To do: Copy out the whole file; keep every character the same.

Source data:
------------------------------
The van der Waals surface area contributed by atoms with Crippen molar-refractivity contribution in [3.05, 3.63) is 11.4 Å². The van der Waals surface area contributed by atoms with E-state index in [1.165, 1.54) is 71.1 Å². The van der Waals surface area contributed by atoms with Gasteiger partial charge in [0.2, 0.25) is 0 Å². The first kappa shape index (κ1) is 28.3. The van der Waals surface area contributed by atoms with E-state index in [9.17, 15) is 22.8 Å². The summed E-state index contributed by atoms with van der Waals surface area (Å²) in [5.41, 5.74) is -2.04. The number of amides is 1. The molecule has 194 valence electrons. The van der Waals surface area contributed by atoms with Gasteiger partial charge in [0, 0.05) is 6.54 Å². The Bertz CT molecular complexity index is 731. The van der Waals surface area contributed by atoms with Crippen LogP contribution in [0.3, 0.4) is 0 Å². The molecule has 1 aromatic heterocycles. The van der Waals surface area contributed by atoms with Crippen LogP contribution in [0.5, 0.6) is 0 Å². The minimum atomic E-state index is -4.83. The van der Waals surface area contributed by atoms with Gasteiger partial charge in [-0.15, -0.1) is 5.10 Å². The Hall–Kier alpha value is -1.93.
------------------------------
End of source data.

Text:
The van der Waals surface area contributed by atoms with Crippen molar-refractivity contribution in [3.05, 3.63) is 11.4 Å². The van der Waals surface area contributed by atoms with E-state index in [1.165, 1.54) is 71.1 Å². The van der Waals surface area contributed by atoms with Gasteiger partial charge in [0.2, 0.25) is 0 Å². The first kappa shape index (κ1) is 28.3. The van der Waals surface area contributed by atoms with E-state index in [9.17, 15) is 22.8 Å². The summed E-state index contributed by atoms with van der Waals surface area (Å²) in [5.41, 5.74) is -2.04. The number of amides is 1. The molecule has 194 valence electrons. The van der Waals surface area contributed by atoms with Gasteiger partial charge in [0, 0.05) is 6.54 Å². The Bertz CT molecular complexity index is 731. The van der Waals surface area contributed by atoms with Crippen LogP contribution in [0.3, 0.4) is 0 Å². The molecule has 1 aromatic heterocycles. The van der Waals surface area contributed by atoms with Crippen LogP contribution in [0.5, 0.6) is 0 Å². The minimum atomic E-state index is -4.83. The van der Waals surface area contributed by atoms with Gasteiger partial charge in [-0.15, -0.1) is 5.10 Å². The Hall–Kier alpha value is -1.93.